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Posted by brainfoldb4u on January 1, 2010


One of the hot topic of 2009 Information Security industry is phishing. According to a Truster’s  recently released report with the sample of 3 million users over the period of 3 months time, it is identified that 45% of the time, users were spoofed into a fake  log on page.  The report also claimed that  most of the discovered phishing sites are live and also has the capability to bypass anti-spam and anti-phishing protection if any present on the victims browser.  Banking along with online shopping cart users are the most targeted and affected among the phishing victims.Below graph from Phishtank shows phishing sites by country of host for Nov 2009.

In phishing attack, hackers create an almost identical looking replica of a chosen banking or online shopping web site , then attempt to trick users to show personal information and log in credentials like user name, password, PIN number. Trapped user will fill the form thinking it as the legitimate website , exposing wide window of opportunity to hackers to misuse  victims sensitive information.

Hackers uses various phishing techniques to victimize users to make them access their fake web page, one such method is by sending email that pretend to be from your debit or credit card company asking you to update your personal information. Being a look-alike of a legitimate website, recipient will click on the link in the email, they are directed to the fake website and where they are tricked to expose their information.

To stay protected, below are some of the steps a user can take:

  • Check for digital signature, unless the email is digitally signed, email cannot be trusted to pass on the sensitive information.
  • Be aware of such fake emails, remember it is highly unlikely that your bank will ask your sensitive information by email.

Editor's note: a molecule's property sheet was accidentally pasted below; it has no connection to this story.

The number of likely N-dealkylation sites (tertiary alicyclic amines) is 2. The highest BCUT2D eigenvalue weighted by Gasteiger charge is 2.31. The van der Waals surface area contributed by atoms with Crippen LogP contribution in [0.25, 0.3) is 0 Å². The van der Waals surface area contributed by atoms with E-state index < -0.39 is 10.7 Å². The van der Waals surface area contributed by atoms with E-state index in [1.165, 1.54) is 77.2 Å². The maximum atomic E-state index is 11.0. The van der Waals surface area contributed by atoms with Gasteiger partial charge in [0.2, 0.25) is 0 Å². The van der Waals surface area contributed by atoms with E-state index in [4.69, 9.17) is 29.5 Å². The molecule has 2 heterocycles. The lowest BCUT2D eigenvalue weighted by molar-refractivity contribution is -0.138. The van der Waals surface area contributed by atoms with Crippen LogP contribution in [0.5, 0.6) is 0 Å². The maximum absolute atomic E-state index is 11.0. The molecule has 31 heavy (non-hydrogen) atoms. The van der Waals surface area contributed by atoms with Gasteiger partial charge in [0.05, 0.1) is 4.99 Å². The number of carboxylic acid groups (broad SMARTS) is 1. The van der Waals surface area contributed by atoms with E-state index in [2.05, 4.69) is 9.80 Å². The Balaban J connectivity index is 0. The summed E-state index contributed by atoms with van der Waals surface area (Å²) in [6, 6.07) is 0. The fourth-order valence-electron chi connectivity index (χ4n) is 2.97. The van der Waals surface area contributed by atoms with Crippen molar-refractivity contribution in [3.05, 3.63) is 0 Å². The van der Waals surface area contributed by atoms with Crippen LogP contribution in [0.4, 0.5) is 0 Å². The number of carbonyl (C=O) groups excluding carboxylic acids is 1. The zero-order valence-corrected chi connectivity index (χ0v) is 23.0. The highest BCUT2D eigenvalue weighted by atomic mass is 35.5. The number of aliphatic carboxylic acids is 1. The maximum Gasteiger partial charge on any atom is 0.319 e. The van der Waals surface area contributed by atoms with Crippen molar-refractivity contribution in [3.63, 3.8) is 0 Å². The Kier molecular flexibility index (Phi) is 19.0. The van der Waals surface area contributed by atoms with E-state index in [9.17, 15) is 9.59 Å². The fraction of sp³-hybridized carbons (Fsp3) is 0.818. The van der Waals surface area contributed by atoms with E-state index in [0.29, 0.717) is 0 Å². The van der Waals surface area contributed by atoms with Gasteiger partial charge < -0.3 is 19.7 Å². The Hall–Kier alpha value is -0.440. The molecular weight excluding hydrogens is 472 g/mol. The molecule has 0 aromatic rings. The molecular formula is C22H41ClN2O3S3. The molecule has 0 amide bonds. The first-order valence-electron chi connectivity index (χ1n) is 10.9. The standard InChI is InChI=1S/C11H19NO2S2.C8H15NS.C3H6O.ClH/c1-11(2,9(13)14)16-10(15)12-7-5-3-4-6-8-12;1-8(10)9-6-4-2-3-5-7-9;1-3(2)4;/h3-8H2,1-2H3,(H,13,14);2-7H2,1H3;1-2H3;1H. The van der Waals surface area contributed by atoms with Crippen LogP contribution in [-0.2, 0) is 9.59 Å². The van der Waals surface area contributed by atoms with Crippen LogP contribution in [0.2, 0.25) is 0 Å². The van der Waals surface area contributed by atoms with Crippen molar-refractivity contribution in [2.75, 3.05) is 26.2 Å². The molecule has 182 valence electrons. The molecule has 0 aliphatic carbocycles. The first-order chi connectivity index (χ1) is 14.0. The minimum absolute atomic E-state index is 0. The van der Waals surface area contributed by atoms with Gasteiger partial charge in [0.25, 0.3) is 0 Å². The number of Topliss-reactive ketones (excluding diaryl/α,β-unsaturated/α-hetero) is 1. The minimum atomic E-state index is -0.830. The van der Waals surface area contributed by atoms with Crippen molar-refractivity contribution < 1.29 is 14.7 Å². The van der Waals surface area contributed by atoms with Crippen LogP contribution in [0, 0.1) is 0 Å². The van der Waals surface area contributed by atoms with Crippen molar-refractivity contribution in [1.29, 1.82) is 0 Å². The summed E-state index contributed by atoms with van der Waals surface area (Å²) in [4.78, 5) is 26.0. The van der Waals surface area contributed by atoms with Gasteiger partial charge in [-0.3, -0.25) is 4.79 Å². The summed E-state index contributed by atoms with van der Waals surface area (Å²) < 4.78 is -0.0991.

• When there is a need to fill in your log in details in a webpage look for https in your URL box. Also look for lock symbol on the lower right hand corner of the web browser. Double clicking the lock will enable your access to digital certificate. If you don’t see both https and secure lock do not give your information. Alternatively contact your bank by telephone.
  • Instead of clicking the link from your email message, try typing the URL into your web browser .
  • Mozilla’s current version 3.5 has good anti phishing functionality and using Mozilla Firefox may provide more advantage over phishing sites.
  • Make sure to update your web browser of choice with updated security patches.
  • Check your bank account regularly once making transaction, if you note any suspicious activities, report your bank immediately
  • Always report “phishing” or “spoofed” e-mails to the following groups:
  1. forward the email to
  2. forward the email to the Federal Trade Commission
  3. forward the email to the “abuse” email address at the company that is being spoofed (e.g. “”)
  4. when forwarding spoofed messages, always include the entire original email with its original header information intact
  5. notify The Internet Crime Complaint Center of the FBI by filing a complaint on their website:

Phishing statistics for the month Dec 2009.

Phishing statistics below are from 1st December 2009 records from phishing. While visiting the below mentioned websites make sure to verify the above mentioned tips and minimize the risk of getting victimized.

Popular Targets

Top 10 Identified Targets Valid Phishes
1 PayPal 10,361
2 Internal Revenue Service 870
3 Tibia 784
4 eBay, Inc. 458
5 Facebook 439
6 Bank of America Corporation 270
7 JPMorgan Chase and Co. 202
8 HSBC Group 201
9 Google 146
10 HSBC 121

Phishing URLs

In November, 278 phishes (5% of valid phishes that month) used an IP address (i.e. and 4,980 (or 95%) used a domain name (i.e.

Top 10 Domains (valid phishes)
1 (237)
2 (67)
3 (60)
4 (50)
5 (49)
6 (44)
7 (40)
8 (39)
9 (37)
10 (34)

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